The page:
In speaking with our certified lactation specialists at MamaNatal, like Sara, we’ve created a comprehensive list of the best bottle and breastfeeding tips for working moms.


5 Tips for Pumping at Work

When it comes to pumping milk, the first thing new moms need to consider is the type of breast pump they’re going to buy.

One of the best tips for pumping at work we can offer is to find a high-quality machine that provides a good fit and reliable suction. To help streamline your pumping schedule at work and minimize the amount of time you spend away from your actual job, pumping both breasts at once is always a great idea.

To make pumping milk from both sides at the same time a little easier, many women use a hands-free breast pump, or cut holes into an old sports bra that they can fit the flange pieces directly into.

Are you having a hard time letting down with your pump?

Consider keeping photos and videos of your child with you while you pump. This can forge a mental connection that encourages your breasts to let down.

To help keep your milk supply up, you also want to make sure you’re emptying your breasts during each pumping session. We recommend pumping each side for 15-20 minutes. 



Once you’ve begun successfully pumping milk for your baby, you’ll need to consider what you’ll use for milk storage.

If your business has a refrigerator available, this can be a great way of storing breast milk safely. When a fridge isn’t an option or there’s not enough space, you’ll need to rely on small coolers. Once it’s been placed into the cooler, you’re expressed milk can only remain there for a maximum of 24-hours. 

When you’re ready to freeze your breast milk for future use, you’ll want to label your breast milk bags with detailed information, such as:

  • Date of collection
  • Number of ounces in each bag
  • Time of day the milk was collected
  • Whether you or your baby were sick at the time of collection
Milk Storage & Usage Tips
  • Use the 5-5-5 rule to help you determine how to store your milk.
  • For the best storage technique, we suggest placing milk bags on top of each other horizontally inside your freezer.
  • When it’s time to feed your baby, use the oldest milk first
  • You can defrost the milk using items such as bottle warmers or a bowl of warm water. 
  • If a bag contains more milk than you need for a particular feed, thaw out just enough of the bag to make a bottle and refreeze any leftovers that are still in a slushy-like state.
  • Store milk in small increments. This way, there’s less of a chance you’ll waste milk before it goes bad after thawing (24-hours).


Want to learn more about the 5-5-5 rule? Sara explains it here!:



Many women notice a decrease in their milk supply once they begin pumping and introduce breastfeeding to bottle feeding. 


To prevent this from happening, it’s important to do two things: 

1) frequently pump at work and empty your breasts during each session, and

2) nurse your baby on-demand when you get home.


Our bodies produce breast milk using a supply and demand system. The more we use, the more our systems realize we need to make more.


Are you still having trouble increasing your milk supply? 


Make sure you’re taking care of yourself. Try the following tips to get things back to normal:

  • Get plenty of rest
  • Drink lots of water
  • Eat lots of protein
  • Eat small snacks throughout the day


There are also many herbs and nutrients new moms can take to enhance their milk supply. Rather than taking a ton of different supplements, however, MamaNatal’s postnatal vitamin is specially formulated and targeted to the specific needs of breastfeeding mothers.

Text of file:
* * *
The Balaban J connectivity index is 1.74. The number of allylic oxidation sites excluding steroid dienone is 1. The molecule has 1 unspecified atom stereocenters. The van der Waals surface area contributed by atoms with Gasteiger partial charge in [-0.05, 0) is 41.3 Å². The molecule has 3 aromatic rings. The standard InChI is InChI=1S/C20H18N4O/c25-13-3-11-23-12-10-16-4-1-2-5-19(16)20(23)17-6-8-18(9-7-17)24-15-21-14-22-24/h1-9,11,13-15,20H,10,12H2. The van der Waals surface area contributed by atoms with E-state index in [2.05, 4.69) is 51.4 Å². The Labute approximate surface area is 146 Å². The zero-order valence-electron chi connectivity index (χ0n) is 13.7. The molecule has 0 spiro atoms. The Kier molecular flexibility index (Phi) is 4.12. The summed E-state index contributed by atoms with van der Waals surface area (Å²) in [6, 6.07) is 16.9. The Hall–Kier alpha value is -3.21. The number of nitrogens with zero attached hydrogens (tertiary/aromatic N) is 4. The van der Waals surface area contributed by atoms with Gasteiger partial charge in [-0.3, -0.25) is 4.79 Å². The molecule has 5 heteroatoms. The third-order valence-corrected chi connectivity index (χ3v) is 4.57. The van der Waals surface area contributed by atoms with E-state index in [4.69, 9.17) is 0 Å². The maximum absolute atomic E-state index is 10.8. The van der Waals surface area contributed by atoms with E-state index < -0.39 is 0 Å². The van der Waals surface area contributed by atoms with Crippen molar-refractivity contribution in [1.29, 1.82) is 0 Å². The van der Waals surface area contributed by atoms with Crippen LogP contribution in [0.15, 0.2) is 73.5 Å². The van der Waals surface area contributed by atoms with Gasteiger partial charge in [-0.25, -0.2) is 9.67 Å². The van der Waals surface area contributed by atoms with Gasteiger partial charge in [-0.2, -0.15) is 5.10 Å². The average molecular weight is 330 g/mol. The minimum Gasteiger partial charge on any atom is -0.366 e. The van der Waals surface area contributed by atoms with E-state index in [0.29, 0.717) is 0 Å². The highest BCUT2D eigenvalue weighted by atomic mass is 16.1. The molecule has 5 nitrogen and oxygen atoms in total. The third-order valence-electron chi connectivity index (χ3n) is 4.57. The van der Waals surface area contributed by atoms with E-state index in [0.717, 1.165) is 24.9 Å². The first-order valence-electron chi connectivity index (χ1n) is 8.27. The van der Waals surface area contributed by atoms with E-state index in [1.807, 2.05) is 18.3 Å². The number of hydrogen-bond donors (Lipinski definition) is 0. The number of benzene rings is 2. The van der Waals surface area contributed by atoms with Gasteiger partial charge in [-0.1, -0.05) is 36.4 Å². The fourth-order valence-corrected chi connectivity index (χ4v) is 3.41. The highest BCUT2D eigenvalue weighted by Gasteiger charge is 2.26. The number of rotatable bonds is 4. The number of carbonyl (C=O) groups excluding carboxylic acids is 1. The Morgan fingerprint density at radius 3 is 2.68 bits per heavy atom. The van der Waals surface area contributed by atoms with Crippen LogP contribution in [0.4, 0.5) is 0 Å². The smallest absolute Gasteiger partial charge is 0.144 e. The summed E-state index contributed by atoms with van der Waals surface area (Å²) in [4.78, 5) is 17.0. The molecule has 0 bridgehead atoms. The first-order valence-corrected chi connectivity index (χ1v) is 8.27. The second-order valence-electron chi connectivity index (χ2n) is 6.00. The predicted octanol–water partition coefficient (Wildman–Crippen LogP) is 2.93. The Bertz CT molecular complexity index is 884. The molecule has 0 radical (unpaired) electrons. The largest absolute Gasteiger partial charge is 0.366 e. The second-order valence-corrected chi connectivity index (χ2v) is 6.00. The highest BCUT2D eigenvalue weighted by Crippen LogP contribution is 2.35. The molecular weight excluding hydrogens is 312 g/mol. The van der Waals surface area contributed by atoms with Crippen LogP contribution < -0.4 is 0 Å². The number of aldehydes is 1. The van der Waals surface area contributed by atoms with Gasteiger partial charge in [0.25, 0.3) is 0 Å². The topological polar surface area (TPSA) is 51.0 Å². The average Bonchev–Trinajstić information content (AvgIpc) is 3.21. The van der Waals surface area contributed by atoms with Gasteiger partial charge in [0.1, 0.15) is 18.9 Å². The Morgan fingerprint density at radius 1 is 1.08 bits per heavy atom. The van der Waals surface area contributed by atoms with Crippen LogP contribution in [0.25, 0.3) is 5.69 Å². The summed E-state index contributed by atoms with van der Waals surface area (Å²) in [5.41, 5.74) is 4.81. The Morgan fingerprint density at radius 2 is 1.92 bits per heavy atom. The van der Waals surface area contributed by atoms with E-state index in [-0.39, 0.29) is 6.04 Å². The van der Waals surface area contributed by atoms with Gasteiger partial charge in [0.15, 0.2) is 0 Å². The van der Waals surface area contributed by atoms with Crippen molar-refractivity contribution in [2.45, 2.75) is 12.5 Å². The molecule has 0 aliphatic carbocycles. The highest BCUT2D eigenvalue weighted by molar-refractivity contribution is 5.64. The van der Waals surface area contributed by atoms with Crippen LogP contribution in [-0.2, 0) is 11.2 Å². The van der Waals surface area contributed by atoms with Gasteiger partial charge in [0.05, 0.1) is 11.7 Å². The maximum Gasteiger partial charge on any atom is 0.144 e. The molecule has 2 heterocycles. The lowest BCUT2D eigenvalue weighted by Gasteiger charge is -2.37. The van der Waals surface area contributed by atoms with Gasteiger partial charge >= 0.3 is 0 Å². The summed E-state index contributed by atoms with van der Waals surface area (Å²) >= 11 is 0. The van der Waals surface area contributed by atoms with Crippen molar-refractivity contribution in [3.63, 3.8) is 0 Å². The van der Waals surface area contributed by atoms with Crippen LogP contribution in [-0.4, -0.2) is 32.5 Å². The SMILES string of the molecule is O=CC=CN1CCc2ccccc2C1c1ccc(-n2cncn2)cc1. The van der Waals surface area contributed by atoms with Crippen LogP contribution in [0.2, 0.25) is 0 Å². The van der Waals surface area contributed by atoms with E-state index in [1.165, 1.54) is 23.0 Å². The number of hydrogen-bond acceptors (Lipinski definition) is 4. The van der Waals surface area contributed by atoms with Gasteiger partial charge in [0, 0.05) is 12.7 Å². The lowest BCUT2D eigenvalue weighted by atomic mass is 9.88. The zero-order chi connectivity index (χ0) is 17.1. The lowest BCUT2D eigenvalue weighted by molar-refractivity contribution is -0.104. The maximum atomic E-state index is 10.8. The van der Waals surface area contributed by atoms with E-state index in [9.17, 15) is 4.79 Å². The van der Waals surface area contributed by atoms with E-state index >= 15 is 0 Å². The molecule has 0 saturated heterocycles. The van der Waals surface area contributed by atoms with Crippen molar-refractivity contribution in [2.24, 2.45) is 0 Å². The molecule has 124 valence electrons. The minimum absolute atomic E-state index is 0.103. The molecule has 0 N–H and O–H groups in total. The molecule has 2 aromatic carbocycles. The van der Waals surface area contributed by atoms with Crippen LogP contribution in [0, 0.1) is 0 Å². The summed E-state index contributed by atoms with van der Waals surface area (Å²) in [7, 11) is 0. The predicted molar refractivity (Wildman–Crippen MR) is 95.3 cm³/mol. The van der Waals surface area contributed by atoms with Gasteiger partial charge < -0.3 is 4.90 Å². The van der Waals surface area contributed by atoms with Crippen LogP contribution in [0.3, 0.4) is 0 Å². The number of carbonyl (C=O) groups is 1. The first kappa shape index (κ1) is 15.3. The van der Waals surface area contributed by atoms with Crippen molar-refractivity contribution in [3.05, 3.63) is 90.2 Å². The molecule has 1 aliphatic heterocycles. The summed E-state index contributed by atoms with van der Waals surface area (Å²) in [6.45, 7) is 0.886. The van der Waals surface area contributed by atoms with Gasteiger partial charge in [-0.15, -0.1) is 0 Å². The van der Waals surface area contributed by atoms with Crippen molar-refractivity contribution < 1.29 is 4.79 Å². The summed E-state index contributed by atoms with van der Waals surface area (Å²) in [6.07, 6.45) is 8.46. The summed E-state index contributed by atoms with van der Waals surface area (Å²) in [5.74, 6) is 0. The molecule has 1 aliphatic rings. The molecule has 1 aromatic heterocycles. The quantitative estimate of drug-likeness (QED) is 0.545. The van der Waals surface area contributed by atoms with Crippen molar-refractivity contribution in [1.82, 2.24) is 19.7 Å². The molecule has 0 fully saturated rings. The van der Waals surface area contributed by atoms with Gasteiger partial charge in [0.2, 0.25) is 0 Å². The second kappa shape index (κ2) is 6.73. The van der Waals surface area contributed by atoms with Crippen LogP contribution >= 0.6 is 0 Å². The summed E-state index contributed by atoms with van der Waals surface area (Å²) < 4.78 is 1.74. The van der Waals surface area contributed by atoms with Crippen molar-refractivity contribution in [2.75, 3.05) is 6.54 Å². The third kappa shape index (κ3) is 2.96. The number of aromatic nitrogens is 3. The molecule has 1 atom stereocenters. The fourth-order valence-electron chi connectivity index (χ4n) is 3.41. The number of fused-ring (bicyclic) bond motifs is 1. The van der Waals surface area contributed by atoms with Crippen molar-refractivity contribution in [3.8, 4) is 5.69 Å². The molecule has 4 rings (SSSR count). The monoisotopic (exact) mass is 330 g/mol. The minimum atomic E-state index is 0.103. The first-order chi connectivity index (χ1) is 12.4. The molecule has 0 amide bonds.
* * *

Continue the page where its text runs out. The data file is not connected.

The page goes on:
Some of the benefits these vitamins include are:

  • Promote milk production
  • Offer superior nutrition for mom and baby
  • Reduces colic
  • You only have to take 2 easy-to-swallow pills, each day


Even better?

MamaNatal is currently offering moms an amazing deal on our vitamins. When you choose our MamaNatal and Comotomo Premium Products Bundle, you’ll receive a 15% discount on two MamaNatal vitamin bottles and two 8oz Comotomo baby bottles!


Going Back to Breast: Breastfeeding After Bottle Tips

It can be surprising for some moms when they find out that babies often struggle going from bottle to breast once you’ve established a bottle feeding routine.

If you’re ready to conquer the full-circle transition from breastfeeding to bottle and then back again, consider using these tips for any baby who’s suddenly refusing to accept your breast.



Going back to the beginning of your breastfeeding journey, you might try using different nursing positions to figure out which ones work best for you and your baby. 

Above everything else, you want to make the bottle to breast transition as relaxed as possible. If you find a particular hold is more comfortable than others, use that comfort to your advantage and create the most relaxed nursing environment possible for your little one.



When you’re trying to get your baby back on your breast, you need to catch their attention. Expressing milk can be a great way to do this, as it makes the milk readily available for them. By massaging and compressing your breasts throughout the feed, you will also increase the normal flow of your milk.



Going back to one of the tips used for learning how to master the breast to bottle transition, let your baby start drinking out of a bottle if that’s what they’re looking for. Just make sure you put them to breast before they’re full.

It’s essential to pump if your little one can’t empty your breasts during their session.



Don’t turn the bottle/breastfeeding journey into a stressful experience. If your baby is getting upset because you’re trying to get them to latch, it’s time to take a break. Allow yourselves to calm down before giving it a try again.


Put Your Worries Away: Make the Most of Your Breastfeeding to Bottle Feeding Experience

While the prospect of introducing a bottle and getting your baby to go back and forth from breast to bottle can seem like a headache, it doesn’t have to be.


Take your time, be patient, and appreciate this experience with your little one. There are plenty of tips and tricks you can use to make the transition from bottle to breast a simple and hassle-free process.Resources

If you’d like to watch Sarah’s free comprehensive webinar on transitioning from breast to bottle (and back again), click here!



This blog was brought to you by MamaNatal and Comotomo. A big thank you to author Chelsea Cook!